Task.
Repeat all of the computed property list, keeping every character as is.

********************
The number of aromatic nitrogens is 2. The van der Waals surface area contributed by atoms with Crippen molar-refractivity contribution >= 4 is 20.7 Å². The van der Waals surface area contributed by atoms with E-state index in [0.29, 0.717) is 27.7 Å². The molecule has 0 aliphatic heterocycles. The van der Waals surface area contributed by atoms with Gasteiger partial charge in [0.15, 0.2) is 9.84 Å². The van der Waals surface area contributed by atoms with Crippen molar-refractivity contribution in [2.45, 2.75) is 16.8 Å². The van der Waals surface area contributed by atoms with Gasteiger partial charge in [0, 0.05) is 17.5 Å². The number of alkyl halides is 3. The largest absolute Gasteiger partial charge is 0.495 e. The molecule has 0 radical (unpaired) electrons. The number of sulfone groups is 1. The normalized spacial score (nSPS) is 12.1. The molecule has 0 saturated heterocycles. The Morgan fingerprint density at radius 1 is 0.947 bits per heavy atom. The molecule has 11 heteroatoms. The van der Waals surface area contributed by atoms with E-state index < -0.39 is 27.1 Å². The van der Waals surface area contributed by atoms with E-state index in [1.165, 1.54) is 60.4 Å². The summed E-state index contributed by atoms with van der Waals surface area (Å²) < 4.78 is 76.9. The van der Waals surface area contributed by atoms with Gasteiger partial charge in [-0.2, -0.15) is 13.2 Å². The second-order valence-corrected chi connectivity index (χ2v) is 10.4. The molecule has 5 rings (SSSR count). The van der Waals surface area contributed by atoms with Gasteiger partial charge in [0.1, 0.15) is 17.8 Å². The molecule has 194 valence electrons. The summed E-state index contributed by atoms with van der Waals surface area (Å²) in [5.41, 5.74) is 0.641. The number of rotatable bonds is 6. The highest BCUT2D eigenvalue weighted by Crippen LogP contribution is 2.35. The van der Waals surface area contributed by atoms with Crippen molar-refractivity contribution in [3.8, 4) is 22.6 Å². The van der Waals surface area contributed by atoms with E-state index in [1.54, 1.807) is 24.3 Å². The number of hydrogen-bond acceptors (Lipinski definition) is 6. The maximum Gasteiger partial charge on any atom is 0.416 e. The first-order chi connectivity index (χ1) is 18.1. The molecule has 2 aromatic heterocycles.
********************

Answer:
The number of aromatic nitrogens is 2. The van der Waals surface area contributed by atoms with Crippen molar-refractivity contribution >= 4 is 20.7 Å². The van der Waals surface area contributed by atoms with E-state index in [0.29, 0.717) is 27.7 Å². The molecule has 0 aliphatic heterocycles. The van der Waals surface area contributed by atoms with Gasteiger partial charge in [0.15, 0.2) is 9.84 Å². The van der Waals surface area contributed by atoms with Crippen molar-refractivity contribution in [2.45, 2.75) is 16.8 Å². The van der Waals surface area contributed by atoms with Gasteiger partial charge in [0, 0.05) is 17.5 Å². The number of alkyl halides is 3. The largest absolute Gasteiger partial charge is 0.495 e. The molecule has 0 radical (unpaired) electrons. The number of sulfone groups is 1. The normalized spacial score (nSPS) is 12.1. The molecule has 0 saturated heterocycles. The Morgan fingerprint density at radius 1 is 0.947 bits per heavy atom. The molecule has 11 heteroatoms. The van der Waals surface area contributed by atoms with E-state index < -0.39 is 27.1 Å². The van der Waals surface area contributed by atoms with E-state index in [1.165, 1.54) is 60.4 Å². The summed E-state index contributed by atoms with van der Waals surface area (Å²) < 4.78 is 76.9. The van der Waals surface area contributed by atoms with Gasteiger partial charge in [-0.2, -0.15) is 13.2 Å². The second-order valence-corrected chi connectivity index (χ2v) is 10.4. The molecule has 5 rings (SSSR count). The van der Waals surface area contributed by atoms with Gasteiger partial charge in [0.1, 0.15) is 17.8 Å². The molecule has 194 valence electrons. The summed E-state index contributed by atoms with van der Waals surface area (Å²) in [5.41, 5.74) is 0.641. The number of rotatable bonds is 6. The highest BCUT2D eigenvalue weighted by Crippen LogP contribution is 2.35. The van der Waals surface area contributed by atoms with Crippen molar-refractivity contribution in [3.8, 4) is 22.6 Å². The van der Waals surface area contributed by atoms with E-state index in [1.54, 1.807) is 24.3 Å². The number of hydrogen-bond acceptors (Lipinski definition) is 6. The maximum Gasteiger partial charge on any atom is 0.416 e. The first-order chi connectivity index (χ1) is 18.1. The molecule has 2 aromatic heterocycles.